It is not uncommon for locals flocking to the Wynnstay extravaganzas to take the precaution of consuming stiff drinks beforehand to steady jangling nerves. They’re more than likely to be sent up as the butt of some inter-hunt joke, and no one is exempt from merciless teasing. Indeed, certain members of the audience have been known to arrive armed with bagfuls of doughnuts as ammunition with which to pelt their imitators, who cheerfully admit to getting away with blue murder. Perhaps this explains why race cards carry a disclaimer stating that “the entire cast repudiates any liability for any slander or libel”, and never mind the damage, loss or injury!
It was Nancie Shepherd who scripted the original musical ensembles and Christmas fairy tales which embraced unsparingly every facet of foxhunting and have had more than the odd huntsman of Sir Watkin William-Wynn’s hounds squirming in his chair. Today, skits, duets and recitals fill the programme, many of them based on broadcasts such as Desert Island Discs and Gardeners’ Question Time (and yes, there are innumerable ways to bed Primrose and Marigold). John Harvey cajoles, inspires and encourages his sometimes wayward cast, not all of whom are entirely convinced that rehearsals are a prerequisite. Learn lines? Why bother when they can tape them to useful props to produce a ceaseless flow of sketches, all spiced up with random ad-libbing, which guarantees that no two performances are ever the same.
Baz Hughes, doyen of the petrol-pony brigade of followers, turns his never-ending acting skills to impersonations of Friar Tuck and Tommy Cooper and is also a dab hand with his magician’s wand. The hunt’s countryman Paul Connolly devises his own rhymes and leads some gutsy singing while the footies’ hammed-up version of morris dancing makes the proper version look almost sensible. And who could resist three pretty girls, including event rider Emily Gilruth, who appear demurely attired in their side-saddle kit and slowly but surely divest themselves of their habits to reveal an altogether foxier form of (un)dress? And the mirth doesn’t stop at the on-stage antics. When hunt scribe David Higham offered to source a blow-up doll he told the shop assistant, “I only want it for a little play.”
Having cut its teeth on a couple of variety shows, the Bedale took on Cinderella as its showcase production. It might have had to clear vintage cars from a local garage to use the unorthodox venue for rehearsals but, come the opening night, from the moment the curtain was raised with a blast of the hunting horn it was show business. No wonder the entire county clamours for seats. And with 70-odd members of this Yorkshire pack participating there’s no doubting the camaraderie which so clearly exists off as well on the hunting field. Co-ordinator and director Sam Bratley and chairman Christopher Bourne-Arton appear as the two stupendously well-upholstered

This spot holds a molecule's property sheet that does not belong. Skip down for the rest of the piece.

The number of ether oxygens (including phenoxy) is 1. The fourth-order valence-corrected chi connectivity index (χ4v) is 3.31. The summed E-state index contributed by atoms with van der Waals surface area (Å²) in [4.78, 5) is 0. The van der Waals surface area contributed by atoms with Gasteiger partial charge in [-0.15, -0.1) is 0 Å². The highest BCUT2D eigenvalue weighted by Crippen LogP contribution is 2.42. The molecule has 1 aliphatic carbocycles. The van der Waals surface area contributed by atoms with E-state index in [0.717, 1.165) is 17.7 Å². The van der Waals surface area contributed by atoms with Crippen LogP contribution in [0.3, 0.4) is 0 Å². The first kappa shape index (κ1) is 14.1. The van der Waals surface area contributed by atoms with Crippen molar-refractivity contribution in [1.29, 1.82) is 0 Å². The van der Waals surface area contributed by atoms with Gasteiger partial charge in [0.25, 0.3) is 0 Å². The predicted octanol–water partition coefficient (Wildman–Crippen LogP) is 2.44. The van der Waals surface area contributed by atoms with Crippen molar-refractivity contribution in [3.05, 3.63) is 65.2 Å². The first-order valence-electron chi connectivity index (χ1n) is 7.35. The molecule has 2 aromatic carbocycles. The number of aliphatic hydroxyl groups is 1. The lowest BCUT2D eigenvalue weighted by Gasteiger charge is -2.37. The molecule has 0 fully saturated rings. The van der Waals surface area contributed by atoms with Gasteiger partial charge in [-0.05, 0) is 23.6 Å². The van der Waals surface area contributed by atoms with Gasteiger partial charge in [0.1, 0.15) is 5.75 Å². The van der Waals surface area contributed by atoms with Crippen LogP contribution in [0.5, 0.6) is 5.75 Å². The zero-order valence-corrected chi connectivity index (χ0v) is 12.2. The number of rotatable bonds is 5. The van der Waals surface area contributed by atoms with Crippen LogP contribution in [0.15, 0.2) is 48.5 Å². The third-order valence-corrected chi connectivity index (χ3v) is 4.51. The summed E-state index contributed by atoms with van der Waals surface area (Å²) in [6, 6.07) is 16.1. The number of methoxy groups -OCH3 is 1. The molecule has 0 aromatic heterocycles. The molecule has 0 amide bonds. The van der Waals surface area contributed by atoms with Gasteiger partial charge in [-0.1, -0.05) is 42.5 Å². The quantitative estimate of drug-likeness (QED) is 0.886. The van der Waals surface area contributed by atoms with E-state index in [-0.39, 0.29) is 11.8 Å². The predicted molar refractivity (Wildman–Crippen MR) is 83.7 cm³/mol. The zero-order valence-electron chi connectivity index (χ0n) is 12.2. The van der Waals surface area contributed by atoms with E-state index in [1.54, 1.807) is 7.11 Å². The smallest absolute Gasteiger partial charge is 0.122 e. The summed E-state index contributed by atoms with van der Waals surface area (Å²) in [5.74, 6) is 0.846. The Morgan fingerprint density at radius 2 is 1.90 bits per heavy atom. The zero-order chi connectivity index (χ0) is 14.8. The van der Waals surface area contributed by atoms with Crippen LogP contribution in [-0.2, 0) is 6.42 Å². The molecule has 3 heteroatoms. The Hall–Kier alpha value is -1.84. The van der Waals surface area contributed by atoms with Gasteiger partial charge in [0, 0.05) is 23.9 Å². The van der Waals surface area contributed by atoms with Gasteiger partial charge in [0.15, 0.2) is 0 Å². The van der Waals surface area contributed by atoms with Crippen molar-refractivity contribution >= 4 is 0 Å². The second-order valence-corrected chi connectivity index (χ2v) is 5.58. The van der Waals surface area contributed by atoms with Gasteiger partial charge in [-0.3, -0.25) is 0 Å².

ugly sisters, who are decked out in an unending series of outrageous outfits topped with psychedelic wigs. The racehorse trainer Mark Johnston’s wife Deidre enchants as Cinderella with her beautiful singing voice, writer Jonny Beardsall plays the lovelorn Buttons and in classic tradition there is the drop-dead gorgeous principal “boy”, Dandini, in the form of toweringly tall Kirstie Hughes.
There’s a panto horse too, which displays a somewhat recalcitrant nature. With its back end not necessarily always following the front half, it wouldn’t take the straightest line across country. And who said that age matters? The pneumatic Dollies might give the nimble Friskies a few years ? or is the other way round? ?but both groups of dancing girls put their best feet forward thanks to the tutoring of the Butterfly School of Dance.
When Cinderella finally gets to go to Prince Charming’s (hunt) ball she finds there’s a Strictly Ballroom interlude in which the quartet of Masters strides out ? giving the foxtrot a whole new meaning ? under the beady eye of the judging panel and compere Kirstie Hughes, who doubles up in cameo role as Bruce Forsyth. But it is the young entry who undoubtedly steal the limelight as a pack of mice, all sugar and sweetness, scuttling around 10-year-old Angus Johnston’s feet as he blasts out his solo.
And where is the villain in all these productions, the evil baron who will ban all these festivities? Well, he’s ever present but not on stage ? the Labour government that tried to ban hunting and the life it brings to rural areas. How it must fume when it announces that all this has come to an end, only for country people to roar back “OH NO IT HASN’T!”